SCOTTSDALE, Ariz. -- Thursday morning was a repeat of the last several years. Star right fielder Carlos Gonzalez showed up at Rockies camp, and it wasn't long before he was asked if the team is going to trade him. But this year is different.If a long-rumored trade once again doesn't
SCOTTSDALE, Ariz. -- Thursday morning was a repeat of the last several years. Star right fielder Carlos Gonzalez showed up at Rockies camp, and it wasn't long before he was asked if the team is going to trade him. But this year is different.
If a long-rumored trade once again doesn't materialize, Gonzalez's contract will be up at season's end, and the choice will be his. And he just might decide to stick around.
A three-time All-Star, Gonzalez and the Rockies have publicly broached the idea of an extension. There is no indication of substantive talks with Gonzalez's agent, Scott Boras. But since Jeff Bridich took over as general manager after the 2014 season, he and Gonzalez have shared nothing but admiration in public pronouncements.
Gonzalez added more plaudits when asked if various offseason reinforcements could make him more likely to re-sign.
"I mean, it's already playing a part," Gonzalez said. "Jeff and I already talked about it last year, about the future and all of that stuff. And I said, 'Listen, man, what I'm seeing, I like it. There's a lot of young talent here, there's a lot of neat players. I feel like they are going to take that big step, and then give us an opportunity to compete and give us a smile on every face.'
"I told Bridich, that's what I am looking for, I am looking for that more than anything else."
Gonzalez could be marketable if he continues his performances of the last two seasons. He has posted an .859 OPS since the start of 2015, with 65 home runs, 67 doubles, 174 runs scored and 197 RBIs.
Whether Gonzalez signs an extension with the Rockies -- now, or later -- or a contract elsewhere, the deal could be lucrative.
"You know what's going to happen tomorrow?" Gonzalez said. "I don't know. I might sign an extension, or maybe I won't, but I take it day-by-day now, and I'm excited for this journey.
"I am still here and I'm happy, and I'm still wearing the Rockies' uniform. For me, that's already a win, you know?"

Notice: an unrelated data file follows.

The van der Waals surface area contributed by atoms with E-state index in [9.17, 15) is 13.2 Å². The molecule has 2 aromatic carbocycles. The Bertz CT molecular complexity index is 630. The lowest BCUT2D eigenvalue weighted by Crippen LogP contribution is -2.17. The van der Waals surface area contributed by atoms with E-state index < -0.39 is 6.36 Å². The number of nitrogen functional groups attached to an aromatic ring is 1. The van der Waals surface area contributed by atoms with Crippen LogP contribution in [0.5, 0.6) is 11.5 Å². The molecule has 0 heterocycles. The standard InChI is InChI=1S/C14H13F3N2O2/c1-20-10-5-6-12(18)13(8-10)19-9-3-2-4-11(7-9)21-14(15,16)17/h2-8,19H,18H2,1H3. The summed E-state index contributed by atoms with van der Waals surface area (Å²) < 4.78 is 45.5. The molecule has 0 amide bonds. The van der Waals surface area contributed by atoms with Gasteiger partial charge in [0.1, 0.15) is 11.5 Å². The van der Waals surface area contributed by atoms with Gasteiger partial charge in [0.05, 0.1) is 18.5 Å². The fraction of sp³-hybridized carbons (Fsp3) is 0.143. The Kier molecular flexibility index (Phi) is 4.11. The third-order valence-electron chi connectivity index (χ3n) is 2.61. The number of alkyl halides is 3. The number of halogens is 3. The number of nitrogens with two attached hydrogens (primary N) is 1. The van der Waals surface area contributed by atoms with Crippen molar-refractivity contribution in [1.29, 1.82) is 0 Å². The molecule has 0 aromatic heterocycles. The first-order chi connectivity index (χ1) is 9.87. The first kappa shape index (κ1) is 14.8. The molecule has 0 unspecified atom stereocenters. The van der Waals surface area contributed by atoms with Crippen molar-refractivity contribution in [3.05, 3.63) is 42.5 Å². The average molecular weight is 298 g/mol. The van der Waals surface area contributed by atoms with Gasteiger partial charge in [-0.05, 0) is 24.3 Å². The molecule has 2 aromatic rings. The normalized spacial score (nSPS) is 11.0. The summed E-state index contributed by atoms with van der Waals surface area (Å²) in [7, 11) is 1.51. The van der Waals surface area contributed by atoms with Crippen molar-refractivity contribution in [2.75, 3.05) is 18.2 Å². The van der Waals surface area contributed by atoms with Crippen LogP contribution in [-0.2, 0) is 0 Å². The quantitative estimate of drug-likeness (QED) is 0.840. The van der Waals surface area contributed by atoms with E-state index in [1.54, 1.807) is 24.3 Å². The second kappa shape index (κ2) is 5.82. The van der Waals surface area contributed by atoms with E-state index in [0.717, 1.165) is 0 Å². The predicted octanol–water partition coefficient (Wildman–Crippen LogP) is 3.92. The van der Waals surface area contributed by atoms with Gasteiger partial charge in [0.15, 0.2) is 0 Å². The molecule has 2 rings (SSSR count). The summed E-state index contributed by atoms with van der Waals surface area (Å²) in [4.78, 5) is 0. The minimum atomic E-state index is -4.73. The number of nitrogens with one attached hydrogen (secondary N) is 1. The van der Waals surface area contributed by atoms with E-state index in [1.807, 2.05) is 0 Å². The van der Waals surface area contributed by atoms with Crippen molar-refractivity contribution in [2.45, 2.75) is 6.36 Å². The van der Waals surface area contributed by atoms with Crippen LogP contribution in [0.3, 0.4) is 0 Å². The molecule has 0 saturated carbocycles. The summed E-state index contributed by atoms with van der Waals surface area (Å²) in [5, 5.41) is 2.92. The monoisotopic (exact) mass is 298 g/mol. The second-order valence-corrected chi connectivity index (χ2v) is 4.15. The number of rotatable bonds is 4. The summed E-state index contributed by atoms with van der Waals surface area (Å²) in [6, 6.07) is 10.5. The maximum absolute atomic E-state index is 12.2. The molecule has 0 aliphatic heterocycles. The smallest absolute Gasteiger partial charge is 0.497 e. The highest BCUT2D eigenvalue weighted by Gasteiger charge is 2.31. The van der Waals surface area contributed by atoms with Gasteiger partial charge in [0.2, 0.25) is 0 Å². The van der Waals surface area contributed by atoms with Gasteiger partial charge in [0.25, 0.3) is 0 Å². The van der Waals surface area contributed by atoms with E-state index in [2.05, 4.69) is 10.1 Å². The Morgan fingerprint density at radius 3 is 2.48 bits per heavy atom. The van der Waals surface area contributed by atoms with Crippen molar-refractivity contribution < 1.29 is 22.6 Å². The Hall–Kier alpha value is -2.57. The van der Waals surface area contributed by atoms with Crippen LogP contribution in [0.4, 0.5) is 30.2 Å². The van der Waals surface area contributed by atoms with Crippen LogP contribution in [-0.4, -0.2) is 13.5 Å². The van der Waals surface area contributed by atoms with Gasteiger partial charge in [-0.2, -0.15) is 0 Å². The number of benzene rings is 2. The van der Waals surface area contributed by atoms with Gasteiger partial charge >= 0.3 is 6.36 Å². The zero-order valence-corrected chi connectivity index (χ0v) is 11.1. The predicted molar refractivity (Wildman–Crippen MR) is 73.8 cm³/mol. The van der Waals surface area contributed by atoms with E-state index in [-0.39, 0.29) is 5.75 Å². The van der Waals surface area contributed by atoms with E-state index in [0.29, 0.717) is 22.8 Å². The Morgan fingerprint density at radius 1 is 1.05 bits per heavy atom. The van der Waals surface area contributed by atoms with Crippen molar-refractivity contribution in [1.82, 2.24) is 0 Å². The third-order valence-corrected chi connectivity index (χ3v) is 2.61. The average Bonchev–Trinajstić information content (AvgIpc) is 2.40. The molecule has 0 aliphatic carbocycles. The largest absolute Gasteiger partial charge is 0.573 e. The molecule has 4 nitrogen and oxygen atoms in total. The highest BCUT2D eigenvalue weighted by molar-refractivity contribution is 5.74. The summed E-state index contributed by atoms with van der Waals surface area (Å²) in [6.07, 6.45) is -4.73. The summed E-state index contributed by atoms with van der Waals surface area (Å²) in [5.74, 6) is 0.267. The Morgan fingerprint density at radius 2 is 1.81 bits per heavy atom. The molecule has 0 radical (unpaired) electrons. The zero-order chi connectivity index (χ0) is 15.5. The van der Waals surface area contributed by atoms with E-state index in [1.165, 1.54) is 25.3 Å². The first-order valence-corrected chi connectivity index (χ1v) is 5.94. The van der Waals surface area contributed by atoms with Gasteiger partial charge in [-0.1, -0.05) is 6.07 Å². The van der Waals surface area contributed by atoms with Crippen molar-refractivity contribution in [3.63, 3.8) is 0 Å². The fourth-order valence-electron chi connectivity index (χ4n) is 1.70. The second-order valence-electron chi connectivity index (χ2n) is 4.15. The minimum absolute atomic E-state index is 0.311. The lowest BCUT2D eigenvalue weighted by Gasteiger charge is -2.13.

Last year, former Rockies manager Walt Weiss suggested that Gonzalez begin work at first base to help extend his career. After two healthy seasons, it's less of an issue -- plus, Ian Desmond signed to play first base under a five-year, $70 million contract.
Still, at home in Orlando this offseason, Gonzalez worked out some at first base because Indians shortstop Francisco Lindor and Marlins second baseman Dee Gordon needed someone to catch their throws. Hall of Fame shortstop Barry Larkin, who was running the sessions, gave Gonzalez some pointers.
Gonzalez said it was fun -- for a while.
"I'm a right fielder," Gonzalez said. "I would catch ground balls with them, but at the end, the closer we got to Spring Training, I was like, 'You know what, I'm tired of this. I'm not catching ground balls anymore.'"
Gonzalez is back in right field, where he believes he belongs. And he's still with the Rockies, for now.
• Rockies manager Bud Black dismissed an idea that has been floated in some circles -- switching center fielder Charlie Blackmon to left field. Black likes Blackmon's experience and leadership, and says Coors Field requires a left fielder with center-field range.
• Mark Reynolds, who started at first base last year but is in camp under a Minor League contract, will get some time at third base while Nolan Arenado is at the World Baseball Classic with Team USA, and will have some "practice time" at the outfield corners, Black said.
Thomas Harding has covered the Rockies since 2000, and for MLB.com since 2002. Follow him on Twitter @harding_at_mlb, listen to podcasts and** like his Facebook page**.